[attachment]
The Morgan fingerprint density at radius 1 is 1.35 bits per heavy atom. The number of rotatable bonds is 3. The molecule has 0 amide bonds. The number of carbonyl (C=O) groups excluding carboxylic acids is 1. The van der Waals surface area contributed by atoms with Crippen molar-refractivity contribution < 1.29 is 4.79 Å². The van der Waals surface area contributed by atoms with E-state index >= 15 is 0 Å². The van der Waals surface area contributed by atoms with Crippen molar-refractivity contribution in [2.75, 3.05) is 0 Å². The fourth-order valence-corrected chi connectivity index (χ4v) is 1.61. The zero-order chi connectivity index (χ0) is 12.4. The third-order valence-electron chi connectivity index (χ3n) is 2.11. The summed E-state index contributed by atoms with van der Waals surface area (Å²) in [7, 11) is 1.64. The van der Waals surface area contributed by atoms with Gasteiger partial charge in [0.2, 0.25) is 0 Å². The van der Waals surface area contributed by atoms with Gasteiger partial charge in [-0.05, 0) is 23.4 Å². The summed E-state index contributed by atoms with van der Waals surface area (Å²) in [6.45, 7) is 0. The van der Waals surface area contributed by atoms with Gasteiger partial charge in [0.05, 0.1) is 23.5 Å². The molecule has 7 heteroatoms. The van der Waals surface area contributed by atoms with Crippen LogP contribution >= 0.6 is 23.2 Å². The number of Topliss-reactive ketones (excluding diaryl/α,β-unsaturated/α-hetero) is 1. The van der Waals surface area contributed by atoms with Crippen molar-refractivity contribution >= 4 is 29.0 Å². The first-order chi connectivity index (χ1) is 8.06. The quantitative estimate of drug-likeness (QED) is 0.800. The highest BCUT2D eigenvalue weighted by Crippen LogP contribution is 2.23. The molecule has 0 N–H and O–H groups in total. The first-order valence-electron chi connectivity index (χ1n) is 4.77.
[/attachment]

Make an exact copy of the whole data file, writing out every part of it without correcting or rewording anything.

The Morgan fingerprint density at radius 1 is 1.35 bits per heavy atom. The number of rotatable bonds is 3. The molecule has 0 amide bonds. The number of carbonyl (C=O) groups excluding carboxylic acids is 1. The van der Waals surface area contributed by atoms with Crippen molar-refractivity contribution < 1.29 is 4.79 Å². The van der Waals surface area contributed by atoms with E-state index >= 15 is 0 Å². The van der Waals surface area contributed by atoms with Crippen molar-refractivity contribution in [2.75, 3.05) is 0 Å². The fourth-order valence-corrected chi connectivity index (χ4v) is 1.61. The zero-order chi connectivity index (χ0) is 12.4. The third-order valence-electron chi connectivity index (χ3n) is 2.11. The summed E-state index contributed by atoms with van der Waals surface area (Å²) in [7, 11) is 1.64. The van der Waals surface area contributed by atoms with Gasteiger partial charge in [0.2, 0.25) is 0 Å². The van der Waals surface area contributed by atoms with Gasteiger partial charge in [-0.05, 0) is 23.4 Å². The summed E-state index contributed by atoms with van der Waals surface area (Å²) in [6.45, 7) is 0. The van der Waals surface area contributed by atoms with Gasteiger partial charge in [0.05, 0.1) is 23.5 Å². The molecule has 7 heteroatoms. The van der Waals surface area contributed by atoms with Crippen LogP contribution >= 0.6 is 23.2 Å². The number of Topliss-reactive ketones (excluding diaryl/α,β-unsaturated/α-hetero) is 1. The van der Waals surface area contributed by atoms with Crippen molar-refractivity contribution >= 4 is 29.0 Å². The first-order chi connectivity index (χ1) is 8.06. The quantitative estimate of drug-likeness (QED) is 0.800. The highest BCUT2D eigenvalue weighted by Crippen LogP contribution is 2.23. The molecule has 0 N–H and O–H groups in total. The first-order valence-electron chi connectivity index (χ1n) is 4.77.